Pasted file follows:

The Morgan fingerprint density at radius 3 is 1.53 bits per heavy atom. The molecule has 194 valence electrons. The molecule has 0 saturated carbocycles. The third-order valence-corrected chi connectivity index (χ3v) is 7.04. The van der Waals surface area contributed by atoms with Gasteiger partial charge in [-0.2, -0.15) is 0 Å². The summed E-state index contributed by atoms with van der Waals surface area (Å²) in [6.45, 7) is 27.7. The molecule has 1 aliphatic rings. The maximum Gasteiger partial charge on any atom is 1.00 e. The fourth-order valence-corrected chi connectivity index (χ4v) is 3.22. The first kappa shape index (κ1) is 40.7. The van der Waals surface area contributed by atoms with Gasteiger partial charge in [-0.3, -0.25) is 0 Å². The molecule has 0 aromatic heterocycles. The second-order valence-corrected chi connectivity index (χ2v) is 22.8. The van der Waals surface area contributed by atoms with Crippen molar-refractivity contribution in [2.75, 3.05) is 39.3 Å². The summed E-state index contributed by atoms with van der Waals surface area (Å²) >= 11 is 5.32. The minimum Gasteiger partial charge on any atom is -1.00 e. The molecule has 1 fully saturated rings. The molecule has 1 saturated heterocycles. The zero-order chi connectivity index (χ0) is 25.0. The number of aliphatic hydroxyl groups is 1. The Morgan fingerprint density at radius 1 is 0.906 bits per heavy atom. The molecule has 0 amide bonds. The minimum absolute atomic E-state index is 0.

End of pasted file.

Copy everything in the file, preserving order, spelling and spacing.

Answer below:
The Morgan fingerprint density at radius 3 is 1.53 bits per heavy atom. The molecule has 194 valence electrons. The molecule has 0 saturated carbocycles. The third-order valence-corrected chi connectivity index (χ3v) is 7.04. The van der Waals surface area contributed by atoms with Gasteiger partial charge in [-0.2, -0.15) is 0 Å². The summed E-state index contributed by atoms with van der Waals surface area (Å²) in [6.45, 7) is 27.7. The molecule has 1 aliphatic rings. The maximum Gasteiger partial charge on any atom is 1.00 e. The fourth-order valence-corrected chi connectivity index (χ4v) is 3.22. The first kappa shape index (κ1) is 40.7. The van der Waals surface area contributed by atoms with Gasteiger partial charge in [-0.3, -0.25) is 0 Å². The molecule has 0 aromatic heterocycles. The second-order valence-corrected chi connectivity index (χ2v) is 22.8. The van der Waals surface area contributed by atoms with Crippen molar-refractivity contribution in [2.75, 3.05) is 39.3 Å². The summed E-state index contributed by atoms with van der Waals surface area (Å²) >= 11 is 5.32. The minimum Gasteiger partial charge on any atom is -1.00 e. The molecule has 1 fully saturated rings. The molecule has 1 saturated heterocycles. The zero-order chi connectivity index (χ0) is 25.0. The number of aliphatic hydroxyl groups is 1. The Morgan fingerprint density at radius 1 is 0.906 bits per heavy atom. The molecule has 0 amide bonds. The minimum absolute atomic E-state index is 0.